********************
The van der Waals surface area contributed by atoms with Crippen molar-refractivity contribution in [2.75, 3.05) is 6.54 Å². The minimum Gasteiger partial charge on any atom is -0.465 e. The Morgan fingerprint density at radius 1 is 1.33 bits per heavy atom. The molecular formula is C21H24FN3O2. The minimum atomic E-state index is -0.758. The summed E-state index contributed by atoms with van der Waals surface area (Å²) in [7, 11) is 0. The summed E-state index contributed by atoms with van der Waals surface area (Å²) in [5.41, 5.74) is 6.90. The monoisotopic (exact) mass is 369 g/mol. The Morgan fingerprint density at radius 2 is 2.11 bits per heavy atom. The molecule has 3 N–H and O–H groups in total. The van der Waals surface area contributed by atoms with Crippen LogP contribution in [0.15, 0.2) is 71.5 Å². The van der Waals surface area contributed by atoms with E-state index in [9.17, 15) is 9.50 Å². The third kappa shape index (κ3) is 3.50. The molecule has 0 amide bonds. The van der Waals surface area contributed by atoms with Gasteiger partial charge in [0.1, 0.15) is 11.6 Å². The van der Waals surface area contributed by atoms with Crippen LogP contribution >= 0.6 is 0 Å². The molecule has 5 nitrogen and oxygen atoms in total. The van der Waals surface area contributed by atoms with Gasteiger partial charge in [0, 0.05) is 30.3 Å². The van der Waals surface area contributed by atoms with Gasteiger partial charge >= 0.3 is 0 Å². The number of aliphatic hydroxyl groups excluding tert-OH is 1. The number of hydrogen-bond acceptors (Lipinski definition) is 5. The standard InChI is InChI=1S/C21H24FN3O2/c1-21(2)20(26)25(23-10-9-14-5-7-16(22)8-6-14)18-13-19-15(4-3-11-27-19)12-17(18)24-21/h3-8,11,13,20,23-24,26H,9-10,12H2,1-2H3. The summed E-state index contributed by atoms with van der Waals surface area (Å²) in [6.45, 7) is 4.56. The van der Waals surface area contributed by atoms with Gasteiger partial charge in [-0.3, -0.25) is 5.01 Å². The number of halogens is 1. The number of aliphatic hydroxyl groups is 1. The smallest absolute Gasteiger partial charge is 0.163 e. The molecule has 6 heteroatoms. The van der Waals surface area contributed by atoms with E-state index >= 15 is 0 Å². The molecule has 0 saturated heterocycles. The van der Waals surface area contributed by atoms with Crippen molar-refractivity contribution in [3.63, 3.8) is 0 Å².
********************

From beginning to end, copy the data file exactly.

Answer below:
The van der Waals surface area contributed by atoms with Crippen molar-refractivity contribution in [2.75, 3.05) is 6.54 Å². The minimum Gasteiger partial charge on any atom is -0.465 e. The Morgan fingerprint density at radius 1 is 1.33 bits per heavy atom. The molecular formula is C21H24FN3O2. The minimum atomic E-state index is -0.758. The summed E-state index contributed by atoms with van der Waals surface area (Å²) in [7, 11) is 0. The summed E-state index contributed by atoms with van der Waals surface area (Å²) in [5.41, 5.74) is 6.90. The monoisotopic (exact) mass is 369 g/mol. The Morgan fingerprint density at radius 2 is 2.11 bits per heavy atom. The molecule has 3 N–H and O–H groups in total. The van der Waals surface area contributed by atoms with Crippen LogP contribution in [0.15, 0.2) is 71.5 Å². The van der Waals surface area contributed by atoms with E-state index in [9.17, 15) is 9.50 Å². The third kappa shape index (κ3) is 3.50. The molecule has 0 amide bonds. The van der Waals surface area contributed by atoms with Gasteiger partial charge in [0.1, 0.15) is 11.6 Å². The van der Waals surface area contributed by atoms with Crippen LogP contribution >= 0.6 is 0 Å². The molecule has 5 nitrogen and oxygen atoms in total. The van der Waals surface area contributed by atoms with Gasteiger partial charge in [0, 0.05) is 30.3 Å². The van der Waals surface area contributed by atoms with Gasteiger partial charge >= 0.3 is 0 Å². The number of aliphatic hydroxyl groups excluding tert-OH is 1. The number of hydrogen-bond acceptors (Lipinski definition) is 5. The standard InChI is InChI=1S/C21H24FN3O2/c1-21(2)20(26)25(23-10-9-14-5-7-16(22)8-6-14)18-13-19-15(4-3-11-27-19)12-17(18)24-21/h3-8,11,13,20,23-24,26H,9-10,12H2,1-2H3. The summed E-state index contributed by atoms with van der Waals surface area (Å²) in [6.45, 7) is 4.56. The van der Waals surface area contributed by atoms with Gasteiger partial charge in [-0.3, -0.25) is 5.01 Å². The number of halogens is 1. The number of aliphatic hydroxyl groups is 1. The smallest absolute Gasteiger partial charge is 0.163 e. The molecule has 6 heteroatoms. The van der Waals surface area contributed by atoms with E-state index >= 15 is 0 Å². The molecule has 0 saturated heterocycles. The van der Waals surface area contributed by atoms with Crippen molar-refractivity contribution in [3.63, 3.8) is 0 Å².